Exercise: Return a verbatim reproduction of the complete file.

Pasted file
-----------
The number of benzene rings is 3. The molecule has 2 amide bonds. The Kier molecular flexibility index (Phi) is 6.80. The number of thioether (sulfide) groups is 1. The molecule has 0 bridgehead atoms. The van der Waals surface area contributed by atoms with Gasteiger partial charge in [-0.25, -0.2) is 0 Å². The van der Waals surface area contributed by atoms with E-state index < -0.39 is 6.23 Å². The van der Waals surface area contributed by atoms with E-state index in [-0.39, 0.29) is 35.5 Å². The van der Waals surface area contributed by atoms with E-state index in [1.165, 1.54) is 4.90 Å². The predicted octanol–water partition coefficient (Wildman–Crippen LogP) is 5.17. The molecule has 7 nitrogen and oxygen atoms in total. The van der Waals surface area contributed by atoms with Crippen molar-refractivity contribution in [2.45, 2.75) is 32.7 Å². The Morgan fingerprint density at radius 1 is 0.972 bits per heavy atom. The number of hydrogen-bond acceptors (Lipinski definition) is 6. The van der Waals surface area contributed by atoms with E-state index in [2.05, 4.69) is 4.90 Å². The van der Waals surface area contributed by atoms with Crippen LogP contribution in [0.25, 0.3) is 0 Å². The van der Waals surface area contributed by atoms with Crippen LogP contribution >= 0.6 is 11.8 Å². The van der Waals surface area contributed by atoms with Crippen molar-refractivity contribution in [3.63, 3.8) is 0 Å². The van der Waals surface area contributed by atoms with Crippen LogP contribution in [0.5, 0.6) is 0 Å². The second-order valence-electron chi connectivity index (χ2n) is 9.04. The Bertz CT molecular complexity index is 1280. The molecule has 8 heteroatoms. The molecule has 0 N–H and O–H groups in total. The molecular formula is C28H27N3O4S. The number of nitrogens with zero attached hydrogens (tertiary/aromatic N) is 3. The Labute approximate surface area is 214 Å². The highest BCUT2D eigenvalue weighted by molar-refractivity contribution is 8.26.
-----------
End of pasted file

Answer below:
The number of benzene rings is 3. The molecule has 2 amide bonds. The Kier molecular flexibility index (Phi) is 6.80. The number of thioether (sulfide) groups is 1. The molecule has 0 bridgehead atoms. The van der Waals surface area contributed by atoms with Gasteiger partial charge in [-0.25, -0.2) is 0 Å². The van der Waals surface area contributed by atoms with E-state index < -0.39 is 6.23 Å². The van der Waals surface area contributed by atoms with E-state index in [-0.39, 0.29) is 35.5 Å². The van der Waals surface area contributed by atoms with E-state index in [1.165, 1.54) is 4.90 Å². The predicted octanol–water partition coefficient (Wildman–Crippen LogP) is 5.17. The molecule has 7 nitrogen and oxygen atoms in total. The van der Waals surface area contributed by atoms with Crippen molar-refractivity contribution in [2.45, 2.75) is 32.7 Å². The Morgan fingerprint density at radius 1 is 0.972 bits per heavy atom. The number of hydrogen-bond acceptors (Lipinski definition) is 6. The van der Waals surface area contributed by atoms with E-state index in [2.05, 4.69) is 4.90 Å². The van der Waals surface area contributed by atoms with Crippen LogP contribution in [0.25, 0.3) is 0 Å². The van der Waals surface area contributed by atoms with Crippen LogP contribution >= 0.6 is 11.8 Å². The van der Waals surface area contributed by atoms with Crippen molar-refractivity contribution in [3.63, 3.8) is 0 Å². The van der Waals surface area contributed by atoms with Crippen LogP contribution in [0.5, 0.6) is 0 Å². The second-order valence-electron chi connectivity index (χ2n) is 9.04. The Bertz CT molecular complexity index is 1280. The molecule has 8 heteroatoms. The molecule has 0 N–H and O–H groups in total. The molecular formula is C28H27N3O4S. The number of nitrogens with zero attached hydrogens (tertiary/aromatic N) is 3. The Labute approximate surface area is 214 Å². The highest BCUT2D eigenvalue weighted by molar-refractivity contribution is 8.26.